Donald Trump’s potential impact on technology
Lawrence Strauss, Strauss and Strauss
Gavin Livingstone, Bryley Systems Inc.
People expect that President-elect Donald Trump’s election victory, combined with a Republican Congress, will mean big changes. Because organizations depend on technology, what can be foreseen concerning the tech fields, based on Donald Trump’s campaign statements and on the team he is gathering around him?
In the election’s immediate aftermath, some of the biggest tech-sector stocks’ lost value (which has since changed with the more-recent rise in US stock markets), possibly due to campaign rhetoric where Donald Trump threatened to look into Amazon for monopolistic behavior and tweeted that Americans should boycott Apple for its refusal to help the FBI unlock the iPhone used in the California terrorist attack. He also reminded us of the possibility of a Google election-bias in its search returns. (Google employees have become President Obama’s top tech officials and Google employees visit the Obama White House about once a week, 10x as often as employees from comparable businesses.)1
President-elect Trump appointed Jeff Eisenach and Mark Jamison to reshape the policies of the FCC, which just last year, in a 3 to 2 vote, passed the so-called Open Internet rules. (These rules are somewhat based on the concept of “net neutrality” where the Internet is considered a utility and all Internet traffic is treated equally.) Eisenbach, Jamison, and many others believe these rules were poorly constructed and oppose them on the grounds that they could lead to government overreach with greater consumer costs and reduced investment by business.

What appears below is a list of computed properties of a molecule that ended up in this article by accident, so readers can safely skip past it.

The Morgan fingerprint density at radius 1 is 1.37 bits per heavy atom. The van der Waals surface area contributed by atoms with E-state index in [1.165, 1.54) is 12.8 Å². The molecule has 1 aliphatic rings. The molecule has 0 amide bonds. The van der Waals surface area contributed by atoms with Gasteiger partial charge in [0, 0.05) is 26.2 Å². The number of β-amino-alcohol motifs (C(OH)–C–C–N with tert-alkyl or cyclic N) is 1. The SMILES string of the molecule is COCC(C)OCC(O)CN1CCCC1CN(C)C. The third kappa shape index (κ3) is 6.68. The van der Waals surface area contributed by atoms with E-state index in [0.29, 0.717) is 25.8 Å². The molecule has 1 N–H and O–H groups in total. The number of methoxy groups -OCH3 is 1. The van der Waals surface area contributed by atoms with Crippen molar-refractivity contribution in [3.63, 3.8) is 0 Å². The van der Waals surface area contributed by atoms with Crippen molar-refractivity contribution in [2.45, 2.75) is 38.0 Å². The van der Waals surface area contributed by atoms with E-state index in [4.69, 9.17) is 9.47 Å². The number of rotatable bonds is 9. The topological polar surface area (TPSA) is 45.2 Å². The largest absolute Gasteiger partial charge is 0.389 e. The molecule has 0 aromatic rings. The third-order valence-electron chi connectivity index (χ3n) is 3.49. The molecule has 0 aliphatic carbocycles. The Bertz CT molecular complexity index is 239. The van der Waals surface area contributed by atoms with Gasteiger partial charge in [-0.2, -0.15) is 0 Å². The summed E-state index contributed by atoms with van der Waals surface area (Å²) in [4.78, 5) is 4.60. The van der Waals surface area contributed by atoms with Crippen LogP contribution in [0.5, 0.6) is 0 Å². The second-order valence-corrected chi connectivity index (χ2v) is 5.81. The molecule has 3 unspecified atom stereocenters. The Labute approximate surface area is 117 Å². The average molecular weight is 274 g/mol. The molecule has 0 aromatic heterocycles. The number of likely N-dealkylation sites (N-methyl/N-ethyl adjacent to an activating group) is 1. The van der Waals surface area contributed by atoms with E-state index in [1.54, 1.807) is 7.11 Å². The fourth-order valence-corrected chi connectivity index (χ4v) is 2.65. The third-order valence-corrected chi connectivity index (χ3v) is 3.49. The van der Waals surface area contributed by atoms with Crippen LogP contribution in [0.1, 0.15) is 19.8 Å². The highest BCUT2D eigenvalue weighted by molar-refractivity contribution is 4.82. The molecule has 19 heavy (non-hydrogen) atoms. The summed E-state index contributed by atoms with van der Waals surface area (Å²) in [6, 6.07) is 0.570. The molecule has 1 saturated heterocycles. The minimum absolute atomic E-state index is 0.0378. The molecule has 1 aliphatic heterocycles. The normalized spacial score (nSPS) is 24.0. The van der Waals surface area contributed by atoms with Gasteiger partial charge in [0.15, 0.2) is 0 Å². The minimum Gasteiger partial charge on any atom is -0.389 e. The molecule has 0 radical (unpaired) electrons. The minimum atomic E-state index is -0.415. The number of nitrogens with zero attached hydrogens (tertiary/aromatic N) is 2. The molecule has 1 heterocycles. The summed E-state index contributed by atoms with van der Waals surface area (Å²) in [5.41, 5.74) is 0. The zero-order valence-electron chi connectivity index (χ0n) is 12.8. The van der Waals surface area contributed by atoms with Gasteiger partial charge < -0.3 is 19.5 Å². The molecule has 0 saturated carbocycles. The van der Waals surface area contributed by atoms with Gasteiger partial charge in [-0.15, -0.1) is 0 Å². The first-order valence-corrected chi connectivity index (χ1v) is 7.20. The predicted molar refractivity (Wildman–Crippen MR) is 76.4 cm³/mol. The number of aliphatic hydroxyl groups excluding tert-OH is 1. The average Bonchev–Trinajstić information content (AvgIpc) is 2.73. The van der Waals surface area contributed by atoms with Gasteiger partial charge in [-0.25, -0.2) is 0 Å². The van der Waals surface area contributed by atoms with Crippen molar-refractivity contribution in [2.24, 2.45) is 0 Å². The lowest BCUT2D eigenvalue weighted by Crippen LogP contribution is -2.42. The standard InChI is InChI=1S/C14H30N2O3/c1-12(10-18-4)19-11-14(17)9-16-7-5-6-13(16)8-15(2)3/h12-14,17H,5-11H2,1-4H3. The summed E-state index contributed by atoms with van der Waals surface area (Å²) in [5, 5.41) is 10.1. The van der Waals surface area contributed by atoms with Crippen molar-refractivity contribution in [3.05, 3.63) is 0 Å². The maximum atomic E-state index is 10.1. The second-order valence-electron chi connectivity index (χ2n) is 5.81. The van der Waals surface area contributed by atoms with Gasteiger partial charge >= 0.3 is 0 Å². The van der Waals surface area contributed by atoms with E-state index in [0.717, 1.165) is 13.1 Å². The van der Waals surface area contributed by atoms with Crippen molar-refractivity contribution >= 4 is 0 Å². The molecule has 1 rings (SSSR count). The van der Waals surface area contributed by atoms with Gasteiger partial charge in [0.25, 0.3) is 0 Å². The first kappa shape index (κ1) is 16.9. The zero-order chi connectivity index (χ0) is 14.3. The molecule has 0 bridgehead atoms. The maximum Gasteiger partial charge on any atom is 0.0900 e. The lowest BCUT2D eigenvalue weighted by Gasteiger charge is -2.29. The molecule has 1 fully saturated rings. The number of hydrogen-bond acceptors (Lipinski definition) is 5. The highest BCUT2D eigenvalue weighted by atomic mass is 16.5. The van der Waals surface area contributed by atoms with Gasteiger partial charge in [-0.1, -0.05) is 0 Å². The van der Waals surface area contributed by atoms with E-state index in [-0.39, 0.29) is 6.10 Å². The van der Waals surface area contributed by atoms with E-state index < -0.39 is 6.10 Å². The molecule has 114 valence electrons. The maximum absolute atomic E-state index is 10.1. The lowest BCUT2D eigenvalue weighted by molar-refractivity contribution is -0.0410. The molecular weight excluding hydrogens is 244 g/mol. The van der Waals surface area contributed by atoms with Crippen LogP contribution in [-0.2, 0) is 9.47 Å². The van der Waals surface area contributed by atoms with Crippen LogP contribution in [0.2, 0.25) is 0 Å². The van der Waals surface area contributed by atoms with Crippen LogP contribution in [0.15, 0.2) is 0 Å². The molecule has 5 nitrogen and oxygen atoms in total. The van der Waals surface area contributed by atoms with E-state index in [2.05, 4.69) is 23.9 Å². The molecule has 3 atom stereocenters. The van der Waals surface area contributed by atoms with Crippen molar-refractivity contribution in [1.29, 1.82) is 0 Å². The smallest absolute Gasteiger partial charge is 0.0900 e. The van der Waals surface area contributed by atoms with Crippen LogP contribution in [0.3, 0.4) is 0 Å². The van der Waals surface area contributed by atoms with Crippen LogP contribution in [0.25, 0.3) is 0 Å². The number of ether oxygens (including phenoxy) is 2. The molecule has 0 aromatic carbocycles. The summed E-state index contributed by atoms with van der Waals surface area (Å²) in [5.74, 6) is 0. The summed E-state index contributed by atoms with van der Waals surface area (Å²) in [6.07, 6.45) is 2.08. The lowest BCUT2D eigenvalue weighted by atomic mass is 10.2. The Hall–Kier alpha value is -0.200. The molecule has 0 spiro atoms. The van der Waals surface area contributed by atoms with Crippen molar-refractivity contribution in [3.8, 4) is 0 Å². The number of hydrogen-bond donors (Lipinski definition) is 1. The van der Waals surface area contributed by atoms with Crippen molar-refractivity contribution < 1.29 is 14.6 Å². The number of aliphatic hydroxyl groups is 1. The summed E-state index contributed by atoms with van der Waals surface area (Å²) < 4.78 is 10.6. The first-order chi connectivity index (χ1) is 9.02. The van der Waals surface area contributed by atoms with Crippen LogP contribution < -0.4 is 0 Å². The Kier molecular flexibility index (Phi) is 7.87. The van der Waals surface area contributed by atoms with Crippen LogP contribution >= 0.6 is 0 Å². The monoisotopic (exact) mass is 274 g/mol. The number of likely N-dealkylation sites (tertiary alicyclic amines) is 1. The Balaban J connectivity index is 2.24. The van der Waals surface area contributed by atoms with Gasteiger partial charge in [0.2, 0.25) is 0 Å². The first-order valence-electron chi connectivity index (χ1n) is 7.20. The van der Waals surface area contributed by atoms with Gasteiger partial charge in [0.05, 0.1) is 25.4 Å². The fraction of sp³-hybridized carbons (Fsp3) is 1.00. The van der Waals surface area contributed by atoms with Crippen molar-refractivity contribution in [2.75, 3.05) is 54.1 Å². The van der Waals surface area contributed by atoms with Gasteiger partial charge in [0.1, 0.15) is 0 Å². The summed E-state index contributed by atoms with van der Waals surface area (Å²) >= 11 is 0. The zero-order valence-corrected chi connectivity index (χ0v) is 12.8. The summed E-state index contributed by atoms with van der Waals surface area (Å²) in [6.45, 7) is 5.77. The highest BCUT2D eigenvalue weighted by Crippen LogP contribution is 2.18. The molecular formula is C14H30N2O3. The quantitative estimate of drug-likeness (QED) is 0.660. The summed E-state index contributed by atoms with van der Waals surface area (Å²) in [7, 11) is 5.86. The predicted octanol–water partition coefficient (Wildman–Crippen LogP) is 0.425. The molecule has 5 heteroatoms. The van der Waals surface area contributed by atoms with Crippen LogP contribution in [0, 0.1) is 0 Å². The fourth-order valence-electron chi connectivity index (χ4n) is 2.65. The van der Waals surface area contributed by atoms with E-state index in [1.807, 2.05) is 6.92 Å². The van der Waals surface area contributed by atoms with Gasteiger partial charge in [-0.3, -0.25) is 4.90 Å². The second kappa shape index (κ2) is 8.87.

The Wall Street Journal, in an Op Ed page2, discussed President-elect Trump’s position in more than 500 companies, of which about 125 do business around the world. Most of these successful businesses are related to real-estate development, hotels and golf courses.3 So, how do such interests intersect with the tech sector?
One way may be gleaned from Peter Thiel, the founder of PayPal and the President-elect’s most vocal booster in the tech world, who told Forbes4 “it’s hard to overstate … Jared [Kushner]’s role in the campaign.” Donald Trump’s son-in-law, Jared Kushner, with a family background in commercial real estate, brought to the campaign (per Forbes) advanced computer-based selling techniques like machine learning and micro-targeting. Forbes reports that Kushner learned about these methods through his interactions with Silicon Valley.
Jared founded a start-up, technology-oriented business, Cadre, with his brother, Joshua. Cadre makes buying and selling interests in commercial property akin to a blend of shopping on Amazon mixed with online stock trading. This NYC business has the kind of unique product with a vast upside that it is attracting top tech talent away from Google, Apple, Twitter and others.5